A Litany of Problems With p-values

In my opinion, null hypothesis testing and p-values have done significant harm to science. The purpose of this note is to catalog the many problems caused by p-values. As readers post new problems in their comments, more will be incorporated into the list, so this is a work in progress. The American Statistical Association has done a great service by issuing its Statement on Statistical Significance and P-values. Now it’s time to act.

Clinicians' Misunderstanding of Probabilities Makes Them Like Backwards Probabilities Such As Sensitivity, Specificity, and Type I Error

Imagine watching a baseball game, seeing the batter get a hit, and hearing the announcer say “The chance that the batter is left handed is now 0.2!” No one would care. Baseball fans are interested in the chance that a batter will get a hit conditional on his being right handed (handedness being already known to the fan), the handedness of the pitcher, etc. Unless one is an archaeologist or medical examiner, the interest is in forward probabilities conditional on current and past states.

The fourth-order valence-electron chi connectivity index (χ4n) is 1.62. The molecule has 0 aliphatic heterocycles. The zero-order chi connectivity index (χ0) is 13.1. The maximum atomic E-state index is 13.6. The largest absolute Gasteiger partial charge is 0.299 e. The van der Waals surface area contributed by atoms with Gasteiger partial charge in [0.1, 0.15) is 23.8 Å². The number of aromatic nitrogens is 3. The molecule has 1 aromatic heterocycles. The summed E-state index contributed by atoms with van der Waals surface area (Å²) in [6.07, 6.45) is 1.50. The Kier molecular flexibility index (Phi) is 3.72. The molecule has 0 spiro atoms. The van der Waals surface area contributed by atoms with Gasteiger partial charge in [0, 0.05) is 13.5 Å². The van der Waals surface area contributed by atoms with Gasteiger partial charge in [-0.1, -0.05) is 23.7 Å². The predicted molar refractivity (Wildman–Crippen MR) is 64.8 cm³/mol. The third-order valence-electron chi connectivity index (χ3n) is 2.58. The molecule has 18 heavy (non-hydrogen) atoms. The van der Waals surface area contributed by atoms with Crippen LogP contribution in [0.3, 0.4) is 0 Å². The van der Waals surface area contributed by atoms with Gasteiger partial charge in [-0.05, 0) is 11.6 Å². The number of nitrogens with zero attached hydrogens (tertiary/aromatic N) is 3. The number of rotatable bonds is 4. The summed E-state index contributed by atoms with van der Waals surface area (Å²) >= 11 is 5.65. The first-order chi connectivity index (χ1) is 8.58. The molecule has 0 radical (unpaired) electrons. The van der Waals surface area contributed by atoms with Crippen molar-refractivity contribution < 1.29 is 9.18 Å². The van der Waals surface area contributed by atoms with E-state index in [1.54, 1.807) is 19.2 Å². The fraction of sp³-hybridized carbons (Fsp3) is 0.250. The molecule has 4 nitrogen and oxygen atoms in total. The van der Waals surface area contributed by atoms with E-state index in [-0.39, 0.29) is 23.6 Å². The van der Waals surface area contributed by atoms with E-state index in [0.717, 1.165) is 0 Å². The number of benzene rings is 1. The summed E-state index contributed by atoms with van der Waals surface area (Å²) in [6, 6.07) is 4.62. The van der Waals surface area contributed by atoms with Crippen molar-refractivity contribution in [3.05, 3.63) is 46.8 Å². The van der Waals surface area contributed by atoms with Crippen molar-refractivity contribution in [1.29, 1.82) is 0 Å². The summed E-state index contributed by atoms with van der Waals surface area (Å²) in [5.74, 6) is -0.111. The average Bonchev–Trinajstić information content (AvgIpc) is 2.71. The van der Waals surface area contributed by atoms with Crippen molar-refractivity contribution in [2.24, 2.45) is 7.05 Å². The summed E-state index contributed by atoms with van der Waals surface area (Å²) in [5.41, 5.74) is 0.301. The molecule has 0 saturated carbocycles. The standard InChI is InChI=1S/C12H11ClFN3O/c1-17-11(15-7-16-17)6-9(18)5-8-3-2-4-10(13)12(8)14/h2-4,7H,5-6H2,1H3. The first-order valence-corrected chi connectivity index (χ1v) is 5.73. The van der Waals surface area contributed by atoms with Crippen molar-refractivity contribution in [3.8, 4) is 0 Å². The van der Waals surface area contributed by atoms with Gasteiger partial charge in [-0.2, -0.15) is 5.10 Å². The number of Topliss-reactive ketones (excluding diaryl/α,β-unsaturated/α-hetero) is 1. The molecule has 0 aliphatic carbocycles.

Classification vs. Prediction

Classification combines prediction and decision making and usurps the decision maker in specifying costs of wrong decisions. The classification rule must be reformulated if costs/utilities change. Predictions are separate from decisions and can be used by any decision maker. The field of machine learning arose somewhat independently of the field of statistics. As a result, machine learning experts tend not to emphasize probabilistic thinking. Probabilistic thinking and understanding uncertainty and variation are hallmarks of statistics.